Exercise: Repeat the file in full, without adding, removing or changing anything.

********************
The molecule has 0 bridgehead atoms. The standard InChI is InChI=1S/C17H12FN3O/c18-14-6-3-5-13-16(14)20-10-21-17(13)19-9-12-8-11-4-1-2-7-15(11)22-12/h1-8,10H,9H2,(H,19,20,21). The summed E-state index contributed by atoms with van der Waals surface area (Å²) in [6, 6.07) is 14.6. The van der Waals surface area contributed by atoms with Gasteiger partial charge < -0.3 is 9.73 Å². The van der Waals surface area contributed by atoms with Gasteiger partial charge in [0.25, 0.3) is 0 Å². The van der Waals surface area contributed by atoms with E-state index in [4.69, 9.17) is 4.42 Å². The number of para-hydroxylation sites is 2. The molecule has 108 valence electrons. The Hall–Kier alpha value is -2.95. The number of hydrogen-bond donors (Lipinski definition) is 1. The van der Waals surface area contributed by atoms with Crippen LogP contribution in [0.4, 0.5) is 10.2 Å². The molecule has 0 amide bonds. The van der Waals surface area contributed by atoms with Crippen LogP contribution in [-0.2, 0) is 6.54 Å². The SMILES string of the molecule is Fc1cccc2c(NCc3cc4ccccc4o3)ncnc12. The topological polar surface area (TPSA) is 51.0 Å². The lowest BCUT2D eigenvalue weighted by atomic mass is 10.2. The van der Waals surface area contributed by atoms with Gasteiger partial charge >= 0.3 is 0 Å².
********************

The molecule has 0 bridgehead atoms. The standard InChI is InChI=1S/C17H12FN3O/c18-14-6-3-5-13-16(14)20-10-21-17(13)19-9-12-8-11-4-1-2-7-15(11)22-12/h1-8,10H,9H2,(H,19,20,21). The summed E-state index contributed by atoms with van der Waals surface area (Å²) in [6, 6.07) is 14.6. The van der Waals surface area contributed by atoms with Gasteiger partial charge < -0.3 is 9.73 Å². The van der Waals surface area contributed by atoms with Gasteiger partial charge in [0.25, 0.3) is 0 Å². The van der Waals surface area contributed by atoms with E-state index in [4.69, 9.17) is 4.42 Å². The number of para-hydroxylation sites is 2. The molecule has 108 valence electrons. The Hall–Kier alpha value is -2.95. The number of hydrogen-bond donors (Lipinski definition) is 1. The van der Waals surface area contributed by atoms with Crippen LogP contribution in [0.4, 0.5) is 10.2 Å². The molecule has 0 amide bonds. The van der Waals surface area contributed by atoms with Crippen LogP contribution in [-0.2, 0) is 6.54 Å². The SMILES string of the molecule is Fc1cccc2c(NCc3cc4ccccc4o3)ncnc12. The topological polar surface area (TPSA) is 51.0 Å². The lowest BCUT2D eigenvalue weighted by atomic mass is 10.2. The van der Waals surface area contributed by atoms with Gasteiger partial charge >= 0.3 is 0 Å².